It was like that when we got here

A piece was stuck in to the door

It was like that when we got here

There was this girl I kind of know

It was like that when we got here

In an Army Uniform

It was like that when we got here

I’m a mess baby and you’re a mess baby

So why can’t we be more than friends

You and I were meant to be together

I’m a mess baby and you’re a mess baby

So why can’t we be more than friends

You and I were meant to be together

An Endless pool of summer light

It was like that when we got here

Pasadena burning bright

It was like that when we got here

A phoenix rising from the smoke

It was like that when we got here

The mountains rising up in flames

I’m a mess baby and you’re a mess baby

So why cant we be more than friends

You and I were meant to be together

I’m a mess baby and you’re a mess baby

So why cant we be more than friends

You and I were meant to be together

It was like that when we got here

It was like that when we got here

It was like that when we got here

It was like that when we got here

I Live in LA

She comes in like a star

Wearing jewelry and fur

with her own entourage

hanger-oners in clogs

From some small town in spain

Its never explained

Sufficiently

Or the security

I live in LA

Come and see me someday

You can stay at my house

I’ve got plenty of space

I live in LA

Come see me someday boy

If you wanna have a good time

A good time with me

Black SUVs in the drive

tinted windows and guards

Cowboy boots and shaved heads

Italian suits tattood necks

the party rages inside

but its never explained

Sufficiently

Oh boy I hope its not too late

I live in LA

Come and see me someday

You can stay at my house

I’ve got plenty of space

I live in LA

Come see me someday boy

If you wanna have a good time

A good time with me

Done ever ask where i’ve been

Dont ever ask where the money comes from

Dont ever ask who I am cause it cant be explaind

Sufficiently

Or the Security

I live in LA

Come and see me someday

You can stay at my house

I’ve got plenty of space

I live in LA

Come see me someday boy

If you wanna have a good time

A good time with me

I live in LA

Come and see me someday

You can stay at my house

I’ve got plenty of space

I live in LA

Come see me someday boy

If you wanna have a good time

A good time with me

© 2014 Camper Van Beethoven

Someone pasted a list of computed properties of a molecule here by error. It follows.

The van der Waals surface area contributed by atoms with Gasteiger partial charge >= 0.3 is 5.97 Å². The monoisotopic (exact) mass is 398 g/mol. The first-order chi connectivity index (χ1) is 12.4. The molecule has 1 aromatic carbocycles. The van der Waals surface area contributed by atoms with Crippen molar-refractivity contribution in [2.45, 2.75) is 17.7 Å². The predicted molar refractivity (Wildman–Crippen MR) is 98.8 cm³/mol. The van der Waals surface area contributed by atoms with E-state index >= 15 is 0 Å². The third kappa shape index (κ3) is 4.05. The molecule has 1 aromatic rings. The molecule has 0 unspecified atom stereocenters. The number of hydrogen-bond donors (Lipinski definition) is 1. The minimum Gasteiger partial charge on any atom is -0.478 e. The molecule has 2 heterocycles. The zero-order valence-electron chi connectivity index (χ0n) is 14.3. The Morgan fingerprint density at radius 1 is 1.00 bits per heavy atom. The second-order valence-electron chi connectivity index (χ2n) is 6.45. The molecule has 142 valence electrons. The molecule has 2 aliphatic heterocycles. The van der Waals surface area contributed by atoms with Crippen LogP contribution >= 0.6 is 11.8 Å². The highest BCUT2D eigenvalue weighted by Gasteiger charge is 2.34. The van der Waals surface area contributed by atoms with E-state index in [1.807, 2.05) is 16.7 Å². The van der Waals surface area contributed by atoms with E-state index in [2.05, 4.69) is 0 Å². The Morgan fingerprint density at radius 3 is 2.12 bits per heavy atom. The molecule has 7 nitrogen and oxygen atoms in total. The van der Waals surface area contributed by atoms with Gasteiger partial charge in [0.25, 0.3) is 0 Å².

#79 The Ultimate Solution- The Polyglot Polyculture City-State that is Los Angeles

Posted in Uncategorized on June 1, 2014 by davidclowery

el camino real front

The Ultimate Solution- Camper Van Beethoven.

The polyglot poly-cultural city state that is Los Angeles.  

Last year Camper Van Beethoven released La Costa Perdida  (loosely “the lost coast”) which is a set of songs about Northern California  (see Northern California Girls or Come Down the Coast as examples).    This year Camper Van Beethoven releases the companion piece to this album “El CaminoReal.”   This time the album thematically focuses on Southern California and Baja California.

Whereas  La Costa Perdida  was a look back at the “back to the country” hippy period of  northern California with references to Jack Kerouac, Richard Brautigan, The Grateful Dead and even The Beach Boy’s  “Big Sur”  period this one is firmly planted in the present and further down the coast in Southern California.

The best way to look at the new album is to draw a contrast between the two. On La Costa Perdida  the ocean is calm, benevolent and feminine; on  El Camino Real  the sea is “filled with darkness, secrets and chemicals.”  The choice of the masculine title subject El Camino Real  as opposed to the feminineLa Costa Perdida was an intentional contrast.  On La Costa Perdida the bucolic rural past is the focus; on El Camino Real it’s the urban polyglot multi-cultural landscape of Southern California that is celebrated.   La Costa Perdida is laid back where El Camino Real is fast paced and frenetic.